Is this ok?
Do you want this?
Does that feel good to you?
Should I keep going?
Should I stop?
What would you like me to do to you?
Do you want to have sex right now?
These are consent seeking phrases you should be exchanging with a partner when you are about to hook up, while you are hooking up, or when sexual intimacy is advancing to another level. You can never ask “too many times.” Being a conscientious or good lover entails more than just thinking you know when the time is right or where the g-spot’s hiding (hint: you didn’t leave it in the glove box). It involves listening to each other and respecting boundaries.
Importantly, sex and acts of intimacy should be a decision that YOU make – personally, and then verbally. If you plan to have sex, actively say so: “I want this,” and assess that 1. you have a willing partner and 2. your birth control status is on point (always carry a condom and be sure to keep it fresh– condoms can wear down over time when they are shoved into the recesses of a wallet or purse and exposed to varying temperatures.) And remember, when “birth control” is anything other than a condom, you are still at risk for STD transmission. Outside of a monogamous relationship, condom is king cobra (say that five times fast and you won’t forget it.)
If you are in a long term, monogamous relationship – even if you have had sex a million Friday nights in the back of a Honda Odyssey – it may come as surprise to you that “consent” is still “a thing.” You have the exclusive right to re-evaluate your sexual personhood and decide if it’s still something you want.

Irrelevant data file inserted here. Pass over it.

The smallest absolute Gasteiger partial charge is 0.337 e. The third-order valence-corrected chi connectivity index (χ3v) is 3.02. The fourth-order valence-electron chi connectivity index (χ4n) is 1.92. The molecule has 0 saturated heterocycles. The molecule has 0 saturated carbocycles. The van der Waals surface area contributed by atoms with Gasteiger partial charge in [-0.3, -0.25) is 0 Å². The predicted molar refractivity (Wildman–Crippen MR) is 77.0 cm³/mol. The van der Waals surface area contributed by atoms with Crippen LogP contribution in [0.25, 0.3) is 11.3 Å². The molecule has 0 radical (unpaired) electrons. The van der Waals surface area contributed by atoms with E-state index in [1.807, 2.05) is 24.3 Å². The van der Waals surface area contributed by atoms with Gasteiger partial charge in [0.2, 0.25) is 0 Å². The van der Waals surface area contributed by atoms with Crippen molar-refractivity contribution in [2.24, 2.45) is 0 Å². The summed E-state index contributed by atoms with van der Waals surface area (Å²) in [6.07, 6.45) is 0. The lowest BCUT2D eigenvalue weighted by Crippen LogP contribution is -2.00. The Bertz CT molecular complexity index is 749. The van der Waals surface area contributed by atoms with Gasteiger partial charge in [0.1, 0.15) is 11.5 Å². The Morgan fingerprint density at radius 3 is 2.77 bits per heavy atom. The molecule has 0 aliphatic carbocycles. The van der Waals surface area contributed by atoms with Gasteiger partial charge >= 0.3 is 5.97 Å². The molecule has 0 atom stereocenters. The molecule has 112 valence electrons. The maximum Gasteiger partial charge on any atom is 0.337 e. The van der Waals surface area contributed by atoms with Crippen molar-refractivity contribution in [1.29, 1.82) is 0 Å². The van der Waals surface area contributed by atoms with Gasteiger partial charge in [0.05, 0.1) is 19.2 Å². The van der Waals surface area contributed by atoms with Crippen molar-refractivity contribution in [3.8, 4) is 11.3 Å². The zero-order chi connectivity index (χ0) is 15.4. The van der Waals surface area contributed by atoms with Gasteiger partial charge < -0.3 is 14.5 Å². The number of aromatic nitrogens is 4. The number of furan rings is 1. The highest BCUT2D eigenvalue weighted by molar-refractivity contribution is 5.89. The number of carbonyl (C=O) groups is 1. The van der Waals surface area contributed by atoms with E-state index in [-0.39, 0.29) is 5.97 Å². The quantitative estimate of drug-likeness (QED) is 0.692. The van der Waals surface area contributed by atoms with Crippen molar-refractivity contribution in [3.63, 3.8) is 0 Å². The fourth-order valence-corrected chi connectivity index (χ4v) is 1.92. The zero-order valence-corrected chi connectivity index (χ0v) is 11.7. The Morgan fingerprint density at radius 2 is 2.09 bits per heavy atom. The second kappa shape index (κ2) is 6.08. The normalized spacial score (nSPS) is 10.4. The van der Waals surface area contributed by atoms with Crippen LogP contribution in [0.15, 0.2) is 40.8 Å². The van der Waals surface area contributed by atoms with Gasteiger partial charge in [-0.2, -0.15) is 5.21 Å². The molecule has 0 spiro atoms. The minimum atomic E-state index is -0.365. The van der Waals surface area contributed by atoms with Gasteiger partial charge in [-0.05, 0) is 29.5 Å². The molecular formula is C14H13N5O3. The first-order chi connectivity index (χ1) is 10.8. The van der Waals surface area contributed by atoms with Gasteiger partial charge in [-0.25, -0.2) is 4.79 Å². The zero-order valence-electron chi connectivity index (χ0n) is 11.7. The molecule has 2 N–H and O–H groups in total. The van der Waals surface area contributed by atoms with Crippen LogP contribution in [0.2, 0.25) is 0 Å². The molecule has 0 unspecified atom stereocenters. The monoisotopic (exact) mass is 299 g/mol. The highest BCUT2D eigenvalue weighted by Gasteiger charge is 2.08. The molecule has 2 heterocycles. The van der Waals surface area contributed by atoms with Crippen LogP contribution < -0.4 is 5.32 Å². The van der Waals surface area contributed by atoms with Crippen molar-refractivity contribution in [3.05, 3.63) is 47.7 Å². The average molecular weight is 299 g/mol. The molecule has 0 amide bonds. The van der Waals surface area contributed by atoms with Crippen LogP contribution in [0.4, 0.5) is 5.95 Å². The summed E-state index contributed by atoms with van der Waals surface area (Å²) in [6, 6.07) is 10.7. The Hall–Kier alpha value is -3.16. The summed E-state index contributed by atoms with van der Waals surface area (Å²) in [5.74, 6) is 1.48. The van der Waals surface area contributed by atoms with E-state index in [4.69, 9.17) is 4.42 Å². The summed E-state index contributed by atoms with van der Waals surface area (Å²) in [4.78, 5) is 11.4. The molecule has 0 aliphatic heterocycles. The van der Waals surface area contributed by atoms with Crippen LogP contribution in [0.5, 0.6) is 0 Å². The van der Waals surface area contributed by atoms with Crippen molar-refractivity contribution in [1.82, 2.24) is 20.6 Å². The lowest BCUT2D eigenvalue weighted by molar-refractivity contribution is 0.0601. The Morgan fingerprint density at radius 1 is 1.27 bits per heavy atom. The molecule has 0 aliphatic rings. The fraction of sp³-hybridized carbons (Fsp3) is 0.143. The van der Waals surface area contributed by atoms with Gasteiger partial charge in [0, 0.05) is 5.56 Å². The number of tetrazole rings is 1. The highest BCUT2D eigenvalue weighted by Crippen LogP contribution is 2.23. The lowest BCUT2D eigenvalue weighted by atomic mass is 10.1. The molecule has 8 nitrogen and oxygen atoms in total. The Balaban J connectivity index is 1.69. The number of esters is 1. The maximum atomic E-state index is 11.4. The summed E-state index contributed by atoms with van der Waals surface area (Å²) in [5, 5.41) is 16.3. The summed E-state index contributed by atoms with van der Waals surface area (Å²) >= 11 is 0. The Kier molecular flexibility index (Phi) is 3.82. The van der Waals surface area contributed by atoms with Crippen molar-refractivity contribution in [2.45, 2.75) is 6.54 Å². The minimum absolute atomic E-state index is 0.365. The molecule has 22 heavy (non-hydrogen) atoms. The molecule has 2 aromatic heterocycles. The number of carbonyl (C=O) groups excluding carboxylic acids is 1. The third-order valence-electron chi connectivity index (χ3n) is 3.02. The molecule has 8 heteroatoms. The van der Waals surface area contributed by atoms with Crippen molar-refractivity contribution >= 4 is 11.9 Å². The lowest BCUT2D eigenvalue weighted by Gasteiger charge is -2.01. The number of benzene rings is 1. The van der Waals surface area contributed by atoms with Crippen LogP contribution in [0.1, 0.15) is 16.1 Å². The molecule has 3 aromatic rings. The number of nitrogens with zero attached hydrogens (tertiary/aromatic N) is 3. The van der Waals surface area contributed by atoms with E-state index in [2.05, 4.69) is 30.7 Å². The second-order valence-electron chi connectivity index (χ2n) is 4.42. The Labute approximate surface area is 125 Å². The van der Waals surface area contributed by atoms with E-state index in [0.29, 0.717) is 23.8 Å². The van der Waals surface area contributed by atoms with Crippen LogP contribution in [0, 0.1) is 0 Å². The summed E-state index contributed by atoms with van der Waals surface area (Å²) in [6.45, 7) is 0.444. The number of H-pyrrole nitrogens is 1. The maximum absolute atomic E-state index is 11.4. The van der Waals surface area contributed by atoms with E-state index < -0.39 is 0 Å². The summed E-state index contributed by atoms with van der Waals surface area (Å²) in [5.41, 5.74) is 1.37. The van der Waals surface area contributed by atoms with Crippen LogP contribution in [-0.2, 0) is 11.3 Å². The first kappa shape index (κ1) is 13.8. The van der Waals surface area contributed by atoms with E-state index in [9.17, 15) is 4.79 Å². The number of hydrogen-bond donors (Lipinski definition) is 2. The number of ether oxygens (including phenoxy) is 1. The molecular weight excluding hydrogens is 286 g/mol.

Even if you thought you wanted to have sex ten minutes ago while hooking up on the couch during an episode of Louis C.K., and then saw a commercial about plantar wart removal, it’s your right to say that you changed your mind. Consent is not a contract for life. It’s valid for exactly as long as it takes to say yes and then change your mind and say no.
In fact, sex without consent falls under the category of rape and sexual assault. This includes instances when you are unable to consent to sex: if you are asleep, unconscious, or impaired by drugs or alcohol (book club recommendation: Missoula: Rape and the Justice System in a College Town by Jon Krakauer, or catch the NYT review here.)
There is no shame in being sexually active. But if you aren’t ready to say “I want to have sex with you, now put a condom on,” then you are making a bad decision. It’s that easy.
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Now watch this Indian Condom Song and never forget it.
For more resources on what it means to consent, visit www.loveisrespect.org. For a great podcast on the nature of consent, listen to This American Life episode 557: Birds & Bees, Act 1.